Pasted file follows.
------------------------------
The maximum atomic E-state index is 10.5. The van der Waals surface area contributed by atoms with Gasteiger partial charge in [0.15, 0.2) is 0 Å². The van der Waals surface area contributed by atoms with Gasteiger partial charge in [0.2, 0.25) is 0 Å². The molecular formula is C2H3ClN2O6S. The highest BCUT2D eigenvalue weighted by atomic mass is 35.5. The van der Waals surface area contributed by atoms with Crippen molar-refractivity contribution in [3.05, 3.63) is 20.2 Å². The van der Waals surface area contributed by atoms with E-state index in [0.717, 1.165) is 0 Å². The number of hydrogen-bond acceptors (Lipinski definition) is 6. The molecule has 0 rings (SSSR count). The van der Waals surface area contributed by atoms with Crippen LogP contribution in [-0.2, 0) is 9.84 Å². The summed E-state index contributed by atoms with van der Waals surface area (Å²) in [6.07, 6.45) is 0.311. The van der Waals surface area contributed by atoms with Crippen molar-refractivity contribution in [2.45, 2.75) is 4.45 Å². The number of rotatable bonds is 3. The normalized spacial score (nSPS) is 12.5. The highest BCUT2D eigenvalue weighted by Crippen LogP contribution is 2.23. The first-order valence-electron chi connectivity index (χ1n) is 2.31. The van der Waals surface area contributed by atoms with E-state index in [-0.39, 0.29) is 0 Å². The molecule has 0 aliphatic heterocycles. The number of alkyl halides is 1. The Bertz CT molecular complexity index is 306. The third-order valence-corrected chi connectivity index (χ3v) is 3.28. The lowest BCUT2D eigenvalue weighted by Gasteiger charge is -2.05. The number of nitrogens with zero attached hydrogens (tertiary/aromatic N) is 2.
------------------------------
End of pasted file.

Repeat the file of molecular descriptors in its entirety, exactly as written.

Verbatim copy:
The maximum atomic E-state index is 10.5. The van der Waals surface area contributed by atoms with Gasteiger partial charge in [0.15, 0.2) is 0 Å². The van der Waals surface area contributed by atoms with Gasteiger partial charge in [0.2, 0.25) is 0 Å². The molecular formula is C2H3ClN2O6S. The highest BCUT2D eigenvalue weighted by atomic mass is 35.5. The van der Waals surface area contributed by atoms with Crippen molar-refractivity contribution in [3.05, 3.63) is 20.2 Å². The van der Waals surface area contributed by atoms with E-state index in [0.717, 1.165) is 0 Å². The number of hydrogen-bond acceptors (Lipinski definition) is 6. The molecule has 0 rings (SSSR count). The van der Waals surface area contributed by atoms with Crippen LogP contribution in [-0.2, 0) is 9.84 Å². The summed E-state index contributed by atoms with van der Waals surface area (Å²) in [6.07, 6.45) is 0.311. The van der Waals surface area contributed by atoms with Crippen molar-refractivity contribution in [2.45, 2.75) is 4.45 Å². The number of rotatable bonds is 3. The normalized spacial score (nSPS) is 12.5. The highest BCUT2D eigenvalue weighted by Crippen LogP contribution is 2.23. The first-order valence-electron chi connectivity index (χ1n) is 2.31. The van der Waals surface area contributed by atoms with E-state index in [-0.39, 0.29) is 0 Å². The molecule has 0 aliphatic heterocycles. The number of alkyl halides is 1. The Bertz CT molecular complexity index is 306. The third-order valence-corrected chi connectivity index (χ3v) is 3.28. The lowest BCUT2D eigenvalue weighted by Gasteiger charge is -2.05. The number of nitrogens with zero attached hydrogens (tertiary/aromatic N) is 2.